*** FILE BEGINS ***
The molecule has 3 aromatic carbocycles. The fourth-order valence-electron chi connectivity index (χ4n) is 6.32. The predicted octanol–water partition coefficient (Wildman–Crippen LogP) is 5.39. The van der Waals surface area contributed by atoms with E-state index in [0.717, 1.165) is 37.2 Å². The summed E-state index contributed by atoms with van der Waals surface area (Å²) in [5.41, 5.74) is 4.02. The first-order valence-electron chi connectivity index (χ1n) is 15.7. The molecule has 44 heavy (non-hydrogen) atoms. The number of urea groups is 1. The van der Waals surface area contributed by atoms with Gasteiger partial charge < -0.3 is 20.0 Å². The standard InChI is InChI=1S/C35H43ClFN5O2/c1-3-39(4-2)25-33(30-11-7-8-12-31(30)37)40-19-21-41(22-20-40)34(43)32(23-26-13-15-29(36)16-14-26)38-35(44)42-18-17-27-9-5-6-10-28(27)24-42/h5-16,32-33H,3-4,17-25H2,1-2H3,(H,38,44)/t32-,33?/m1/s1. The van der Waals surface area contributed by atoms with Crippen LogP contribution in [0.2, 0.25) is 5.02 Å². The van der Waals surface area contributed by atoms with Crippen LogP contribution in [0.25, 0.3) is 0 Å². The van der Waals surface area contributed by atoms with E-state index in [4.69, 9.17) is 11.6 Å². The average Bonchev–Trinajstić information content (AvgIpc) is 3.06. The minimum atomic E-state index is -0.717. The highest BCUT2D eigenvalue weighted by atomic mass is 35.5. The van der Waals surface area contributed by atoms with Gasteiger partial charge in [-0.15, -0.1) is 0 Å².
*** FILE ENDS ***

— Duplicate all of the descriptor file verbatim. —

The molecule has 3 aromatic carbocycles. The fourth-order valence-electron chi connectivity index (χ4n) is 6.32. The predicted octanol–water partition coefficient (Wildman–Crippen LogP) is 5.39. The van der Waals surface area contributed by atoms with E-state index in [0.717, 1.165) is 37.2 Å². The summed E-state index contributed by atoms with van der Waals surface area (Å²) in [5.41, 5.74) is 4.02. The first-order valence-electron chi connectivity index (χ1n) is 15.7. The molecule has 44 heavy (non-hydrogen) atoms. The number of urea groups is 1. The van der Waals surface area contributed by atoms with Gasteiger partial charge < -0.3 is 20.0 Å². The standard InChI is InChI=1S/C35H43ClFN5O2/c1-3-39(4-2)25-33(30-11-7-8-12-31(30)37)40-19-21-41(22-20-40)34(43)32(23-26-13-15-29(36)16-14-26)38-35(44)42-18-17-27-9-5-6-10-28(27)24-42/h5-16,32-33H,3-4,17-25H2,1-2H3,(H,38,44)/t32-,33?/m1/s1. The van der Waals surface area contributed by atoms with Crippen LogP contribution in [0.2, 0.25) is 5.02 Å². The van der Waals surface area contributed by atoms with Crippen LogP contribution in [0.25, 0.3) is 0 Å². The van der Waals surface area contributed by atoms with E-state index in [4.69, 9.17) is 11.6 Å². The average Bonchev–Trinajstić information content (AvgIpc) is 3.06. The minimum atomic E-state index is -0.717. The highest BCUT2D eigenvalue weighted by atomic mass is 35.5. The van der Waals surface area contributed by atoms with Gasteiger partial charge in [-0.15, -0.1) is 0 Å².